What Next?

It’s easy to get lost in the weeds when looking at the broad markets. The one unmistakable trend, however, is that SPX has been on a purposeful path to erase any signs of weakness at every turn.

The brief violations of the rising yellow channel’s midline in December 2018 and its bottom in March 2020 yielded enormous liquidity-stoked and virtually uninterrupted rallies which saw ES rise 47% and 72% respectively. Fibonacci levels which posed little overhead resistance on the way up were assiduously defended once they became support.

The same algo-baiting tools were used in each instance: ramp up oil prices, power up the yen carry trade, and crush volatility every time stocks drop to dangerous levels (or just need a little boost.)  It has worked, by and large. Most indices are at all-time highs.

While this has been a stellar year for equities, we have to wonder whether it’s sustainable – particularly since we face the greatest global disaster of the last 70 years. Have global markets gone the way of Japan’s carefully managed and government supported Nikkei?  Have things changed so fundamentally that downside risk has been eliminated?

The Fed, ECB and BoJ expanded their balance sheets by over $8 trillion this past year. Consider that it took them almost 8 years to expand by that same amount following the GFC.  Future growth of their balance sheets is essentially baked in.Their bond buying has driven over $18 trillion in global debt to negative yields.  That’s somewhere between $500 billion and $1.5 trillion in interest that might otherwise have been earned by pension funds, insurance companies and retirees. Instead, it has been lost and, more importantly, has forced a flood of investment funds into equities.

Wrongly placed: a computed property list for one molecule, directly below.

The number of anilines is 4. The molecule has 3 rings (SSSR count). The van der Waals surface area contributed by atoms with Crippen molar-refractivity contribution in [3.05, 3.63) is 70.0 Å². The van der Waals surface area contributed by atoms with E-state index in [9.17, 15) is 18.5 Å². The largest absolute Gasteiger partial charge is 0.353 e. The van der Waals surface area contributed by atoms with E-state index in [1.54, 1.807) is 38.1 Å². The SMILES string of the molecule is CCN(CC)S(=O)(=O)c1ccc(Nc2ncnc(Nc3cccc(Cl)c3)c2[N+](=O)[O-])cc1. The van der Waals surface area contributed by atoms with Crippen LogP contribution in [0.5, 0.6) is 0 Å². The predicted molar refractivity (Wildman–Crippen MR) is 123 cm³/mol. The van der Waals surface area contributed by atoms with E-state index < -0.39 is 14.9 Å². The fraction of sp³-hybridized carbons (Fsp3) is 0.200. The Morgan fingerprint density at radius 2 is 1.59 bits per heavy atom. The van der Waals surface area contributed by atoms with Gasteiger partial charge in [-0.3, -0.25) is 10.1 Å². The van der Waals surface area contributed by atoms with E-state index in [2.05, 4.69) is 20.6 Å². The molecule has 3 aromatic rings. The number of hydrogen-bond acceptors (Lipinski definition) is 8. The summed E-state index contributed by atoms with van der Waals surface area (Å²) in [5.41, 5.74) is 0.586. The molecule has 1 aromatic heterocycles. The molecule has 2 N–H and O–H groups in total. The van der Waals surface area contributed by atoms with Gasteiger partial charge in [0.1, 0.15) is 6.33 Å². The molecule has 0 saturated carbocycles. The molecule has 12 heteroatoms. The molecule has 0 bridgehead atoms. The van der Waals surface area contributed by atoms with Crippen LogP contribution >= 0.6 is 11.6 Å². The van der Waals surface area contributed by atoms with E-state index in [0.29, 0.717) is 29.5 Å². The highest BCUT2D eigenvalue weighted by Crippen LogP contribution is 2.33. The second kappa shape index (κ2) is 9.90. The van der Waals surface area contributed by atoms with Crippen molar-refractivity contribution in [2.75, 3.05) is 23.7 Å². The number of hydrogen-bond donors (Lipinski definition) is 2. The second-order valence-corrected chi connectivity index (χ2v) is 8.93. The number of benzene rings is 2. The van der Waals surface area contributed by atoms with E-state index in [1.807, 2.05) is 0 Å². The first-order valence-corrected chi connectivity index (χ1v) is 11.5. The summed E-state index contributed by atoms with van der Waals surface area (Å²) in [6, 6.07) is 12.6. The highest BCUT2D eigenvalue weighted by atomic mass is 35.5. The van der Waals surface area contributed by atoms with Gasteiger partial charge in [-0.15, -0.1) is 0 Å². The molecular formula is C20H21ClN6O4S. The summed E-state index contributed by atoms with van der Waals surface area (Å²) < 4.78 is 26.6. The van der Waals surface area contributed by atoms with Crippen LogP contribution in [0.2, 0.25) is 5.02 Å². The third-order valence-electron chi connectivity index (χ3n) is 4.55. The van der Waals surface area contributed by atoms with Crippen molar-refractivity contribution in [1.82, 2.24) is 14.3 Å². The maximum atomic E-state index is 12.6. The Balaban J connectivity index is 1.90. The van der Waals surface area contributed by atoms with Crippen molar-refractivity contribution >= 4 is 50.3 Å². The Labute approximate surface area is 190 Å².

Central banks will swear they yearn for higher inflation. Yet, higher inflation has always led to higher interest rates. Given the explosion of debt on their books, few nations could withstand a return to normalized rates.

Low inflation and low interest rates are no longer optional. The Fed had no choice this past year to follow the BoJ and ECB’s lead in crushing interest rates.

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